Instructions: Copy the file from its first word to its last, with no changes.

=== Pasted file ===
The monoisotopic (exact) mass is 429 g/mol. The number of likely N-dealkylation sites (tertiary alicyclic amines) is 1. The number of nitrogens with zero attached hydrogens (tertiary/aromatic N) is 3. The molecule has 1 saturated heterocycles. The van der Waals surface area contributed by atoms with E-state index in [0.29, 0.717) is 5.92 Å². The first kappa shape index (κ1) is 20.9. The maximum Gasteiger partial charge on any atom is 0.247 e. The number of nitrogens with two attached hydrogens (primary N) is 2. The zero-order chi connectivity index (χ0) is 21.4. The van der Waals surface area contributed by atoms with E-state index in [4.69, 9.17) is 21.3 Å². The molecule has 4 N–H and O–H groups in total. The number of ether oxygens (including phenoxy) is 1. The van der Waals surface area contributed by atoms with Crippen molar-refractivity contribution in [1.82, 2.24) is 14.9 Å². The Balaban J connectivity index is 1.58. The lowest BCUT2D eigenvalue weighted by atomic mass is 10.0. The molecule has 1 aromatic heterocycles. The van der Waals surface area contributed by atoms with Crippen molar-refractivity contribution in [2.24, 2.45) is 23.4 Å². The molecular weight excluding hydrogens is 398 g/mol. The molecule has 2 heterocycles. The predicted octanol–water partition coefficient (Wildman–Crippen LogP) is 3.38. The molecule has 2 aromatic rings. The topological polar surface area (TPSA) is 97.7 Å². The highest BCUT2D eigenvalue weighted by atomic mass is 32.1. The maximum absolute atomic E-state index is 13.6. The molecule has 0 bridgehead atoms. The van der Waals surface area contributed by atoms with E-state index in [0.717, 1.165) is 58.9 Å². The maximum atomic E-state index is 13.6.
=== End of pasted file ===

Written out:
The monoisotopic (exact) mass is 429 g/mol. The number of likely N-dealkylation sites (tertiary alicyclic amines) is 1. The number of nitrogens with zero attached hydrogens (tertiary/aromatic N) is 3. The molecule has 1 saturated heterocycles. The van der Waals surface area contributed by atoms with E-state index in [0.29, 0.717) is 5.92 Å². The first kappa shape index (κ1) is 20.9. The maximum Gasteiger partial charge on any atom is 0.247 e. The number of nitrogens with two attached hydrogens (primary N) is 2. The zero-order chi connectivity index (χ0) is 21.4. The van der Waals surface area contributed by atoms with E-state index in [4.69, 9.17) is 21.3 Å². The molecule has 4 N–H and O–H groups in total. The number of ether oxygens (including phenoxy) is 1. The van der Waals surface area contributed by atoms with Crippen molar-refractivity contribution in [1.82, 2.24) is 14.9 Å². The Balaban J connectivity index is 1.58. The lowest BCUT2D eigenvalue weighted by atomic mass is 10.0. The molecule has 1 aromatic heterocycles. The van der Waals surface area contributed by atoms with Crippen molar-refractivity contribution in [2.24, 2.45) is 23.4 Å². The molecular weight excluding hydrogens is 398 g/mol. The molecule has 2 heterocycles. The predicted octanol–water partition coefficient (Wildman–Crippen LogP) is 3.38. The molecule has 2 aromatic rings. The topological polar surface area (TPSA) is 97.7 Å². The highest BCUT2D eigenvalue weighted by atomic mass is 32.1. The maximum absolute atomic E-state index is 13.6. The molecule has 0 bridgehead atoms. The van der Waals surface area contributed by atoms with E-state index in [0.717, 1.165) is 58.9 Å². The maximum atomic E-state index is 13.6.